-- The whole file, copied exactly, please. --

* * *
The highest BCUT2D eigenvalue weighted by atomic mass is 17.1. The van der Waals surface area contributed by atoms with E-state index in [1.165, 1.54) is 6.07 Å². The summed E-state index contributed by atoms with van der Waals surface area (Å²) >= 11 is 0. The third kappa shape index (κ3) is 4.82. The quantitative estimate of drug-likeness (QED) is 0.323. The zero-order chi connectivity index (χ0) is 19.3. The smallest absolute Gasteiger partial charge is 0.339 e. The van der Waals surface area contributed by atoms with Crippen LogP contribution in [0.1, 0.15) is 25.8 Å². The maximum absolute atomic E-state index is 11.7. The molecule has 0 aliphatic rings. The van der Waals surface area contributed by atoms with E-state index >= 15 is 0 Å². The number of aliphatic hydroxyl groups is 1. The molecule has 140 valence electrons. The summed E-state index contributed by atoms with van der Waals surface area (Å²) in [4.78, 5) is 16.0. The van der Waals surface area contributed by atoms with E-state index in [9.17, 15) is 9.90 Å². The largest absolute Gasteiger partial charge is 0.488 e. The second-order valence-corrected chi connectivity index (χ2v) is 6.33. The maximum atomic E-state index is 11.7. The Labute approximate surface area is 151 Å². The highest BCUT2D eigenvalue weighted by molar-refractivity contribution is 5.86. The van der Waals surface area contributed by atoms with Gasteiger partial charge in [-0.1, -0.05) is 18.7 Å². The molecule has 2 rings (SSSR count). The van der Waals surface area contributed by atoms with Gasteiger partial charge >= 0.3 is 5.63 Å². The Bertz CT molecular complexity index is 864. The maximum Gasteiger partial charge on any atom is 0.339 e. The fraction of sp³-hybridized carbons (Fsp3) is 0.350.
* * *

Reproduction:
The highest BCUT2D eigenvalue weighted by atomic mass is 17.1. The van der Waals surface area contributed by atoms with E-state index in [1.165, 1.54) is 6.07 Å². The summed E-state index contributed by atoms with van der Waals surface area (Å²) >= 11 is 0. The third kappa shape index (κ3) is 4.82. The quantitative estimate of drug-likeness (QED) is 0.323. The zero-order chi connectivity index (χ0) is 19.3. The smallest absolute Gasteiger partial charge is 0.339 e. The van der Waals surface area contributed by atoms with Crippen LogP contribution in [0.1, 0.15) is 25.8 Å². The maximum absolute atomic E-state index is 11.7. The molecule has 0 aliphatic rings. The van der Waals surface area contributed by atoms with E-state index >= 15 is 0 Å². The number of aliphatic hydroxyl groups is 1. The molecule has 140 valence electrons. The summed E-state index contributed by atoms with van der Waals surface area (Å²) in [4.78, 5) is 16.0. The van der Waals surface area contributed by atoms with E-state index in [9.17, 15) is 9.90 Å². The largest absolute Gasteiger partial charge is 0.488 e. The second-order valence-corrected chi connectivity index (χ2v) is 6.33. The maximum atomic E-state index is 11.7. The Labute approximate surface area is 151 Å². The highest BCUT2D eigenvalue weighted by molar-refractivity contribution is 5.86. The van der Waals surface area contributed by atoms with Gasteiger partial charge in [-0.1, -0.05) is 18.7 Å². The molecule has 2 rings (SSSR count). The van der Waals surface area contributed by atoms with Gasteiger partial charge >= 0.3 is 5.63 Å². The Bertz CT molecular complexity index is 864. The maximum Gasteiger partial charge on any atom is 0.339 e. The fraction of sp³-hybridized carbons (Fsp3) is 0.350.